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Meet Tomorrow’s Leaders
Boys & Girls Clubs of Harford County

April 2015
Youth of the Year Finalists: Elizabeth Jakubac, Ashly Rodriguez, Jordan Lester and Chrissandra Jackson.

Youth of the Year Finalists: Elizabeth Jakubac, Ashly Rodriguez, Jordan Lester and Chrissandra Jackson.

Your future employee just might be heading over to the Boys & Girls Clubs of Harford County to enjoy activities, the arts, sports, STEM programs and learn how to write a resume and interview for a job.

For 25 years, the Boys & Girls Clubs of Harford County has offered after-school and summer programs for children 6 to 18, including programs that expose them to different occupations.

“The club is a home away from home for them, and they found out who they were because of the opportunities provided for them,” says Tim Wills, executive director and chief kid officer of the Boys & Girls Clubs of Harford County.

One of the largest fundraisers for the nonprofit organization is the annual Steak & Burger Dinner/Youth of the Year Award, where the kids enjoy steak while their parents get a burger. The highlight of the event awards a scholarship (sponsored by Taco Bell) to the Youth of the Year, chosen from four finalists.

Over 800 attended this year on March 26 at the APGFCU Arena. Texas Roadhouse supplied the food and three-time gold medal track and field Olympian Gail Devers was the keynote.

Meet the finalists for Youth of the Year! And, the winner is 17-year old Chrissandra Jackson, a seven-year club member and student at Aberdeen High School.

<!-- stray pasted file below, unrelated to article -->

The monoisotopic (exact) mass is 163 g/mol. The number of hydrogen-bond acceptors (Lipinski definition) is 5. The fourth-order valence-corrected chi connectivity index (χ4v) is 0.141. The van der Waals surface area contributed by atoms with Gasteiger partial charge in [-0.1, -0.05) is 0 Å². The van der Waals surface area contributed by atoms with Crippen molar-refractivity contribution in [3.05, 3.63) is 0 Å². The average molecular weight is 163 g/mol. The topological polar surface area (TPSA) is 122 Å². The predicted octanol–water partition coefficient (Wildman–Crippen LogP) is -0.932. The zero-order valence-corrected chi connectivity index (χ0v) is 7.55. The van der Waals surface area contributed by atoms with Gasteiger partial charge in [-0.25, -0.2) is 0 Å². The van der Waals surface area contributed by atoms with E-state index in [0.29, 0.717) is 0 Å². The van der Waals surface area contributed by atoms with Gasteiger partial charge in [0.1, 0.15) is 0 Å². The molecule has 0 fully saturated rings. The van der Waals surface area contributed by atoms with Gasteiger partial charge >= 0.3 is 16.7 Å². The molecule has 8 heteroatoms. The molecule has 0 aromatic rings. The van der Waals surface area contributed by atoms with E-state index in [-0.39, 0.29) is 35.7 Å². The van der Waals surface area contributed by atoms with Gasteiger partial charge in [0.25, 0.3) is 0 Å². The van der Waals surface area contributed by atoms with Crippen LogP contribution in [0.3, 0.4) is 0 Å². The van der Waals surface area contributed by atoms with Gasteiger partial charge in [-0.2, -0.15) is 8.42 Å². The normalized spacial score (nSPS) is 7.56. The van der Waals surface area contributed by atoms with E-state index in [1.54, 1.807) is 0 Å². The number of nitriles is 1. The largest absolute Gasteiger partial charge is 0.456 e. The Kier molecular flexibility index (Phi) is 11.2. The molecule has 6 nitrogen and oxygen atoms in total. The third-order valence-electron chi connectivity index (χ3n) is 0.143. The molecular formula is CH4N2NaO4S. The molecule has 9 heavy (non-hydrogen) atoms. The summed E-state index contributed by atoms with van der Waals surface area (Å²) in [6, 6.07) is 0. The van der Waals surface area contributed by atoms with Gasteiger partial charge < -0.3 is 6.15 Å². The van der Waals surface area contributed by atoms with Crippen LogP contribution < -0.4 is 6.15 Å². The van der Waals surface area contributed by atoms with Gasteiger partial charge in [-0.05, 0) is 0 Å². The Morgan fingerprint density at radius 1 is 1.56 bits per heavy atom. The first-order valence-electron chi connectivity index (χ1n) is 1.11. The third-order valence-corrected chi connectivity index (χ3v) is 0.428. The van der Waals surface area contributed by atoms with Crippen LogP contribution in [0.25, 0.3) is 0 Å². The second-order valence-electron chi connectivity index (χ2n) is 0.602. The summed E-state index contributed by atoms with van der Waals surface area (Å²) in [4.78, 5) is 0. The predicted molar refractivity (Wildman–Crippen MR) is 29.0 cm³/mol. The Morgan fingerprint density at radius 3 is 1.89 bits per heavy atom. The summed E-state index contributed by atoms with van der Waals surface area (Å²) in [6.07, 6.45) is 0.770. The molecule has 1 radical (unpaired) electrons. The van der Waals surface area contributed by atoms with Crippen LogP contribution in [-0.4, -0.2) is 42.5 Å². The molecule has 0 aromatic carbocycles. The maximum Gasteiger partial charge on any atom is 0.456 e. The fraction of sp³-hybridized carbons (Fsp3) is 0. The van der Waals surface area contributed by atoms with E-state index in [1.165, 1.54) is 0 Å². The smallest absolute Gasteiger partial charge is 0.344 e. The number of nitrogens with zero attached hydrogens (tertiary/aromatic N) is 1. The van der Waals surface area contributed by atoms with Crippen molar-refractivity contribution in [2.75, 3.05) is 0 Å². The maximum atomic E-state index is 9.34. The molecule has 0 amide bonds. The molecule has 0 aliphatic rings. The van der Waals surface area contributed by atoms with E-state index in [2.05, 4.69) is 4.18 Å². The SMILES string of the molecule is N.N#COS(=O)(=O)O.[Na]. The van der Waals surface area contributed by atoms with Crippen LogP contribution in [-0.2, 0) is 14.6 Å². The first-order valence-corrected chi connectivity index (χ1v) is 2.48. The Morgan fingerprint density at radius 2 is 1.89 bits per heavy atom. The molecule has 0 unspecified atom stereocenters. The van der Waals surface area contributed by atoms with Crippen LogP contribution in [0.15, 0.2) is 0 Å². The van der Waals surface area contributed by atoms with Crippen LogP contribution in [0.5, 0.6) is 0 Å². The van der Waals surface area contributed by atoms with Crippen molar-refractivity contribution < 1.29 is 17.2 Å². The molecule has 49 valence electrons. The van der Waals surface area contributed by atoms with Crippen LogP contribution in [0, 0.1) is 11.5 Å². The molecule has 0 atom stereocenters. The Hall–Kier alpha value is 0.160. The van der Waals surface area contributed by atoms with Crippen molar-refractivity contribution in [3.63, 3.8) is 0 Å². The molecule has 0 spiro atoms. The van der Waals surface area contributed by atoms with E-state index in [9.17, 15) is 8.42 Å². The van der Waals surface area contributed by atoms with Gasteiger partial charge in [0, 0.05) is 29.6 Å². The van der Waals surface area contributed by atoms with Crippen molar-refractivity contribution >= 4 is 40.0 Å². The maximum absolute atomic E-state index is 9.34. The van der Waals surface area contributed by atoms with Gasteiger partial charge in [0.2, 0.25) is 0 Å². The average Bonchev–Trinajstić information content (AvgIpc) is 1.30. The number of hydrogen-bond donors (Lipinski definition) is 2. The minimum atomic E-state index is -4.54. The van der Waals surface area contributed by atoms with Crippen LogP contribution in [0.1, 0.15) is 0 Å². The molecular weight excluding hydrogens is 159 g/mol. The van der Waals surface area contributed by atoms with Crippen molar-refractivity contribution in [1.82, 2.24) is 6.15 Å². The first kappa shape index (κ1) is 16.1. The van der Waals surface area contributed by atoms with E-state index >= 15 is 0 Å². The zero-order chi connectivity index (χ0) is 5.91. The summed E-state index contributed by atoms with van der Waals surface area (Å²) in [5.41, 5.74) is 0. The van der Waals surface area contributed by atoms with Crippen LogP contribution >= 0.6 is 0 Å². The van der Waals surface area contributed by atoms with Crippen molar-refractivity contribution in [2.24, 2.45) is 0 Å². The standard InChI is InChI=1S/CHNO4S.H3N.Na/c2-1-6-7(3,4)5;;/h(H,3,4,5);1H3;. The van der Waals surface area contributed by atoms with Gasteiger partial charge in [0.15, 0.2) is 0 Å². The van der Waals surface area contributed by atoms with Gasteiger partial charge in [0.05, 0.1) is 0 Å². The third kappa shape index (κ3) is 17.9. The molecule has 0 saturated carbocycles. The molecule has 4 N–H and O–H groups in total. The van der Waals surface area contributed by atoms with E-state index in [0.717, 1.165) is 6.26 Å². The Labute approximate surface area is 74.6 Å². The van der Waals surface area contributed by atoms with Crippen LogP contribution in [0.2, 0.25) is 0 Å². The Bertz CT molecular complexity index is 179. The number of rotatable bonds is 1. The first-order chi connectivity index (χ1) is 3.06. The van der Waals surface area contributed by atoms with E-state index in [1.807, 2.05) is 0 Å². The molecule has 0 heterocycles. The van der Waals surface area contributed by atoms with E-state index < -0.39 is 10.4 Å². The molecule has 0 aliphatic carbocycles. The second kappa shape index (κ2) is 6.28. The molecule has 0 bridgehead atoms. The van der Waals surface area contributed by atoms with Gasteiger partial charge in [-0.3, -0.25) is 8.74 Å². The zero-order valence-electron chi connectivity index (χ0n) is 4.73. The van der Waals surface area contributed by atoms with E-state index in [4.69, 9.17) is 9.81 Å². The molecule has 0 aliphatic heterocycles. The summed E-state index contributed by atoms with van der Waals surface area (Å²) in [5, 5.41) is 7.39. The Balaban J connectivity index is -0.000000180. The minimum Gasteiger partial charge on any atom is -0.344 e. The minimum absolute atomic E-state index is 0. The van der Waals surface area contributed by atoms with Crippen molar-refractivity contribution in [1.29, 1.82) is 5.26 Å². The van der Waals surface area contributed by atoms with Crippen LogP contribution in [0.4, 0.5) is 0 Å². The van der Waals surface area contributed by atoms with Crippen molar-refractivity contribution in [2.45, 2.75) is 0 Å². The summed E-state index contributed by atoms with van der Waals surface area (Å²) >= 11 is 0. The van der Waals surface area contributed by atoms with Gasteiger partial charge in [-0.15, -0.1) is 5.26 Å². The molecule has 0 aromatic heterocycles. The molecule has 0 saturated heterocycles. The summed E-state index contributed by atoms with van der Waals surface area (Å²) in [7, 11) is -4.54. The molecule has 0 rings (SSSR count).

Jordan Lester

Jordan Lester

Jordan Lester – Aberdeen
Jordan, 18, a student at Aberdeen High School, where he is on the varsity lacrosse team, has been a member for six years. He joined the club, as he wrote in an essay, “to stay safe and off of the streets. Through time I got deeper involved in the programs … I got started in the Keystone Club and the Young Leaders Summer Academy … the programs helped me become a better leader, meet new people and have a great time while doing so.”

Jordan dreams of becoming a film director. He knows that too often dreams get labeled unrealistic or unobtainable. “I want to set the example that if you want it bad enough, then it will happen. I’m coming from nothing and I have no money, but I know where I want to go and I refuse to settle for less.”

 

Elizabeth Jakubac

Elizabeth Jakubac

Elizabeth Jakubac – Havre de Grace
Elizabeth, 16, a student at Havre de Grace High School, plans to attend college and become a social worker in order to help others. A six-year member, she credits the club with helping her academically and socially. She had always been shy and was bullied in school.

“The staff at the club helped me to realize that what people say to me or about me isn’t true,” she wrote in an essay for the contest. Through a variety of club activities, including the Young Leaders Academy, she gained confidence, and has volunteered on community service projects and served on the student council. Grateful for the help she received with her homework, she now helps elementary students with their homework.

Ashly Rodriquez

Ashly Rodriquez

 

Ashly Rodriquez – Bel Air
Five-year club member Ashly, 15, is a student at Bel Air High School, where she plays tennis and basketball. When she joined the club in sixth grade, she lacked confidence, worried that other people were judging her, and felt isolated. Club programs like the Young Leaders Academy and Smart Girls gave her confidence, while the staff helped her whenever she struggled in school. In an essay she wrote, “The Boys & Girls Club staff taught me to be my own leader because being a leader is someone who demonstrates what’s possible.”

 

Chrissandra Jackson

Chrissandra Jackson